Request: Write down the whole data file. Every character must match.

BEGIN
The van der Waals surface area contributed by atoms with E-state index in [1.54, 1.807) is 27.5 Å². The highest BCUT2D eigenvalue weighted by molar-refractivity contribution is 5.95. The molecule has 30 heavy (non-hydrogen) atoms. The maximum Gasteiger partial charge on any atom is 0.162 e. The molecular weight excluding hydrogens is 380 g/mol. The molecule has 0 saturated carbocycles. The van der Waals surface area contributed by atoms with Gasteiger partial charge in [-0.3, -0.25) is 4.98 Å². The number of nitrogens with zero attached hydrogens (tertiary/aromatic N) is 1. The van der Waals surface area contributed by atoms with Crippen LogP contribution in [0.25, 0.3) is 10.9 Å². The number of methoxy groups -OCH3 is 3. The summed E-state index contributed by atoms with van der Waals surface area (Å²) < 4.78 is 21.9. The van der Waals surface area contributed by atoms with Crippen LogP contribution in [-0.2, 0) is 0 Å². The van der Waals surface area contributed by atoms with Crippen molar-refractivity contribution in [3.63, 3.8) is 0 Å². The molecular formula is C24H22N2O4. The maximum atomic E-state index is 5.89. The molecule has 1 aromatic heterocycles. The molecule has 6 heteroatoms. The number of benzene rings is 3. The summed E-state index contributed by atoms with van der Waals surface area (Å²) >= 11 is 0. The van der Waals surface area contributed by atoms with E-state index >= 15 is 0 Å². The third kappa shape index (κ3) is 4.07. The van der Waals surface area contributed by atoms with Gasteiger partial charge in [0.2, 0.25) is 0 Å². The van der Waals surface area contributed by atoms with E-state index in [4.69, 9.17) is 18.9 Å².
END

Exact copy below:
The van der Waals surface area contributed by atoms with E-state index in [1.54, 1.807) is 27.5 Å². The highest BCUT2D eigenvalue weighted by molar-refractivity contribution is 5.95. The molecule has 30 heavy (non-hydrogen) atoms. The maximum Gasteiger partial charge on any atom is 0.162 e. The molecular weight excluding hydrogens is 380 g/mol. The molecule has 0 saturated carbocycles. The van der Waals surface area contributed by atoms with Gasteiger partial charge in [-0.3, -0.25) is 4.98 Å². The number of nitrogens with zero attached hydrogens (tertiary/aromatic N) is 1. The van der Waals surface area contributed by atoms with Crippen LogP contribution in [0.25, 0.3) is 10.9 Å². The number of methoxy groups -OCH3 is 3. The summed E-state index contributed by atoms with van der Waals surface area (Å²) < 4.78 is 21.9. The van der Waals surface area contributed by atoms with Crippen LogP contribution in [-0.2, 0) is 0 Å². The van der Waals surface area contributed by atoms with Crippen molar-refractivity contribution in [3.63, 3.8) is 0 Å². The molecular formula is C24H22N2O4. The maximum atomic E-state index is 5.89. The molecule has 1 aromatic heterocycles. The molecule has 6 heteroatoms. The number of benzene rings is 3. The summed E-state index contributed by atoms with van der Waals surface area (Å²) >= 11 is 0. The van der Waals surface area contributed by atoms with E-state index >= 15 is 0 Å². The third kappa shape index (κ3) is 4.07. The van der Waals surface area contributed by atoms with Gasteiger partial charge in [0.2, 0.25) is 0 Å². The van der Waals surface area contributed by atoms with E-state index in [4.69, 9.17) is 18.9 Å².